LOS ANGELES -- Contemporary baseball fans know Joe Torre as a manager, a wildly successful one in his last two incarnations. And since a fan born on the day of Torre's last Major League at-bat is already in his or her 30s, that perception is understandable.

But not only did Torre have a career as a player, he was a standout big leaguer, often an All-Star (nine times), occasionally a superstar -- his 1971 average of .363 captured the National League batting crown and endured as the league's highest by a right-handed batter until Andres Galarraga hit .370 in 1993.

Despite such peaks and a .297 average over a career containing 252 homers and 1,185 RBIs, Torre received only mild support as a Hall of Fame candidate on the Baseball Writers' Association of American ballot. Torre endured 15 years on the ballot but topped out at 22.2 percent in his final year of eligibility, 1997.

Torre is again a candidate, this time as a finalist on the Hall of Fame ballot for Veterans Committee voters.

Though he is on a players ballot, voters are asked to consider a candidate's total contributions to the game of baseball, so his managerial career, which so far includes more than 2,000 wins, six pennants and four World Series champions, could lift him to Cooperstown enshrinement.

Torre is the only person to win 2,000 games as a manager and also collect 2,000 hits in his playing career.

Any candidate receiving at least 75 percent of the vote from the Veterans Committee, which consists of the 64 living Hall of Famers, will be enshrined at the Hall of Fame as part of the Class of 2009. Results from the Veterans Committee vote will be revealed at 1 p.m. ET on MLB.com on Monday from baseball's Winter Meetings in Las Vegas.

The other members of the post-1943 Veterans Committee final ballot are Dick Allen, Gil Hodges, Jim Kaat, Tony Oliva, Al Oliver, Vada Pinson, Ron Santo, Luis Tiant and Maury Wills.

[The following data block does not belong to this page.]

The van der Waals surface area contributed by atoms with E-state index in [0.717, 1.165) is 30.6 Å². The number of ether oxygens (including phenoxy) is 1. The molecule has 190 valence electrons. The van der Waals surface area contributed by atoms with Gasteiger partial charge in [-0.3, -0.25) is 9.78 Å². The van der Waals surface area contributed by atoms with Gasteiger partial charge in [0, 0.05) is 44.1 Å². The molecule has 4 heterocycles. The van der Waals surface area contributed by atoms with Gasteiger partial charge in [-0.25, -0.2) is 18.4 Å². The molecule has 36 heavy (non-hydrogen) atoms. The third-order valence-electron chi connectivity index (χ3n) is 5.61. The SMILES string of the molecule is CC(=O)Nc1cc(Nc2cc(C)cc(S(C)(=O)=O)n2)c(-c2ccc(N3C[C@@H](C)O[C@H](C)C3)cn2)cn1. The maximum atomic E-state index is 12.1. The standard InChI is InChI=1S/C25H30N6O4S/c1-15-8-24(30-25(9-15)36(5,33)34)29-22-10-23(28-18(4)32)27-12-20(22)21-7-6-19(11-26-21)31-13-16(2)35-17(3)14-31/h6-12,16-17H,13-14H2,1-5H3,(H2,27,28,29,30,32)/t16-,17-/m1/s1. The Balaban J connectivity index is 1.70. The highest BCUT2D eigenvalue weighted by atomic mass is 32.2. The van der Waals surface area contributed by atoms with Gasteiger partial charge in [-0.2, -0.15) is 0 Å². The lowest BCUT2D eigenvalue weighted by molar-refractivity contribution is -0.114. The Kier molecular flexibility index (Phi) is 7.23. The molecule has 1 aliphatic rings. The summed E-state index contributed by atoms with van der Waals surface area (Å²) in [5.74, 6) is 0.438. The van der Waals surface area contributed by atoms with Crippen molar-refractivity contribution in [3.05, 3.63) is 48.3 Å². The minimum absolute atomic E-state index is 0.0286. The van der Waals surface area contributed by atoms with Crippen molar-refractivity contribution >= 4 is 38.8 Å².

Born on July 18, 1940, Torre was a versatile talent who put in 500-plus games at three different positions -- catcher, third base and first base -- while spreading his playing career among the Milwaukee-Atlanta Braves (1960-68), St. Louis Cardinals (1969-74) and New York Mets (1975-77).

Torre's 18-year career generated 344 doubles and 996 runs scored over 2,209 games. He hit .300 or better five times, notched 200-plus hits twice and 100-plus RBIs five times.

In 1965, Torre won a Gold Glove for fielding excellence at catcher, and he twice (1964 and 1968) led NL catchers in fielding percentage.

Torre's sensational 1971 season earned NL Most Valuable Player honors with a second-place St. Louis team that finished seven games behind the Pirates. Significantly, that was the season of Torre's full-time conversion to third base.

In addition to beating out Atlanta's Ralph Garr by 20 points for the batting title that season, Torre led the NL in hits (230), RBIs (137) and total bases (352).

Since his playing days, Torre has served as a manager for 27 seasons with the Mets (1977-81), Braves (1982-84), Cardinals (1990-95) and Yankees (1996-2007) and currently skippers the Dodgers, whom he took to the NL Championship Series this past season.